An entertaining illumination of the stupid beliefs that make us feel wise.
You believe you are a rational, logical being who sees the world as it really is, but journalist David McRaney is here to tell you that you're as deluded as the rest of us. But that's OK - delusions keep us sane. You Are Not So Smart is a celebration of self-delusion. It's like a psychology class, with all the boring parts taken out, and with no homework.Based on the popular blog of the same name, You Are Not So Smart collects more than 46 of the lies we tell ourselves everyday, including:
©2011 David McRaney (P)2011 Gildan Media Corp
"In an Idiocracy dominated by cable TV bobbleheads, government propagandists, and corporate spinmeisters, many of us know that mass ignorance is a huge problem. Now, thanks to David McRaney's mind-blowing book, we can finally see the scientific roots of that problem. Anybody still self-aware enough to wonder why society now worships willful stupidity should read this book." (David Sirota, author of Back to Our Future: How the 1980s Explain the World We Live In Now)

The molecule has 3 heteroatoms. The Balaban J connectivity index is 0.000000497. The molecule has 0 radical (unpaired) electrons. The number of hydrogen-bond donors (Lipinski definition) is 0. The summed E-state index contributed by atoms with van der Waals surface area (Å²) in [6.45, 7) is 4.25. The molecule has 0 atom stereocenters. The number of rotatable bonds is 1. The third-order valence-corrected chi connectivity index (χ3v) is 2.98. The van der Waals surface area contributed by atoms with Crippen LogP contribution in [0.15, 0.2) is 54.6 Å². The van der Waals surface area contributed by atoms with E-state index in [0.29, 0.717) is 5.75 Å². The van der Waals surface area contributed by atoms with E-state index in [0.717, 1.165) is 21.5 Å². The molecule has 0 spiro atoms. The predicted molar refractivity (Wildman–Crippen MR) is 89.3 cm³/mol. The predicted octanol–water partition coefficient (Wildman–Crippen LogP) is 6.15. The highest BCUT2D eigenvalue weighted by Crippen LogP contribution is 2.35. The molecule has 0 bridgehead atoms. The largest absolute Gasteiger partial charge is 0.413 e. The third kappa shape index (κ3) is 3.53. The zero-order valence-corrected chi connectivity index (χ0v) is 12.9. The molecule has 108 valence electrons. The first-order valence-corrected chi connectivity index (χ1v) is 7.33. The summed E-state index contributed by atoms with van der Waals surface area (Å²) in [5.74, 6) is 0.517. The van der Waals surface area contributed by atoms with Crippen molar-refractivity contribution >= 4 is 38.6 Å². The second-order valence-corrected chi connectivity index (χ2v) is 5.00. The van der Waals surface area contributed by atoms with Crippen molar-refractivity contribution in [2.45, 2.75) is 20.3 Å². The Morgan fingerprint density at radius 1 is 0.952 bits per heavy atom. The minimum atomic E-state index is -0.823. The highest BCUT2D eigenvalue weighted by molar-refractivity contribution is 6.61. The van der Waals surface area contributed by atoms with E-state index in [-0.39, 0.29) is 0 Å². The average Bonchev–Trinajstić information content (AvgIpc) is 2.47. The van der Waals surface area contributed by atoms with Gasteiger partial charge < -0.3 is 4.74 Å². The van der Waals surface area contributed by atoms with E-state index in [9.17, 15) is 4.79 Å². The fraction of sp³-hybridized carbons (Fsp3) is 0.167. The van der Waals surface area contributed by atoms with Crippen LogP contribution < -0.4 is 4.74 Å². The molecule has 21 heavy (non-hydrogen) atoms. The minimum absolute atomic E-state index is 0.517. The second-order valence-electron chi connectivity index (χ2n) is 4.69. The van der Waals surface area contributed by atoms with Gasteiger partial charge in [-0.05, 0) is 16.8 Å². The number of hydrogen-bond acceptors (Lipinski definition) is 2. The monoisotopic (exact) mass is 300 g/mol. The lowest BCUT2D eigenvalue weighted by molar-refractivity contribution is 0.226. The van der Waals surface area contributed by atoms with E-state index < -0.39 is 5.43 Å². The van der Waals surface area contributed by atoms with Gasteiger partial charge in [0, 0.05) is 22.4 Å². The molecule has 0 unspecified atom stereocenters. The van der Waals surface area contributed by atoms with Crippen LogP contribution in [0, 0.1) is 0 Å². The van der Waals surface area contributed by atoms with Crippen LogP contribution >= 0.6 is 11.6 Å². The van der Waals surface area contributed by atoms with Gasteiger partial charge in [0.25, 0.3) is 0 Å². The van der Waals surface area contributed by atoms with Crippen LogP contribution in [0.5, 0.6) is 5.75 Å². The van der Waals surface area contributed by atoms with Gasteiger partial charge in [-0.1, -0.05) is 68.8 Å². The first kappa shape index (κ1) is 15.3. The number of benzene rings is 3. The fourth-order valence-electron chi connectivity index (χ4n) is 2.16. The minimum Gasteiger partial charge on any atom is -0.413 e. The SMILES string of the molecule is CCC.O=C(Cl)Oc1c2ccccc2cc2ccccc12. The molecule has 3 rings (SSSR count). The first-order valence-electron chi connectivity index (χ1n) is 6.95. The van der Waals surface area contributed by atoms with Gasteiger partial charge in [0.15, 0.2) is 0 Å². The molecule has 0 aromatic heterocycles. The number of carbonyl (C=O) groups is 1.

At times the information gave you a different perspective on what you know/think you know. But the way it was presented seemed very matter a fact.
Overall decent/could have been better.
Lots of intriguing info- thought provoking, and often written & delivered in a clever or funny way. If you're interested in the bizarre workings of human psychology, you'll enjoy this.
Makes you think!
It's not actually a story, but a series of explanations on common misconceptions and fallacies we experience unconsciously every day. They are written (or told, in this case) with welcome bits of humor and irony, that help you realize that, well, you are not so smart! Recommended!
No characters here!
I am a goldsmith & jewellery designer from South Africa and an avid reader of SF&F, science, psychology, philosophy and classics.
Excellent. Somewhere way at the top. Don Hagen sounds like he reads the whole book with a smirk on his face and I found the information most valuable since I had little to no knowledge of many of the topics.
No, not yet, but I would want to.
Knowledge of some of these topics might actually save your life.
I think someone who has a more formal education in social sciences might not enjoy it as much. But since I am just an interested layman, I really found it useful.
Committed to making a difference in the moment.
The realisation that I'm not that smart. Wonderful rememberable stories and baritones to help illustrate the point and make it stick.
Good starting point with these ideas. All the information is available in more depth elsewhere. The narration dry and slow.
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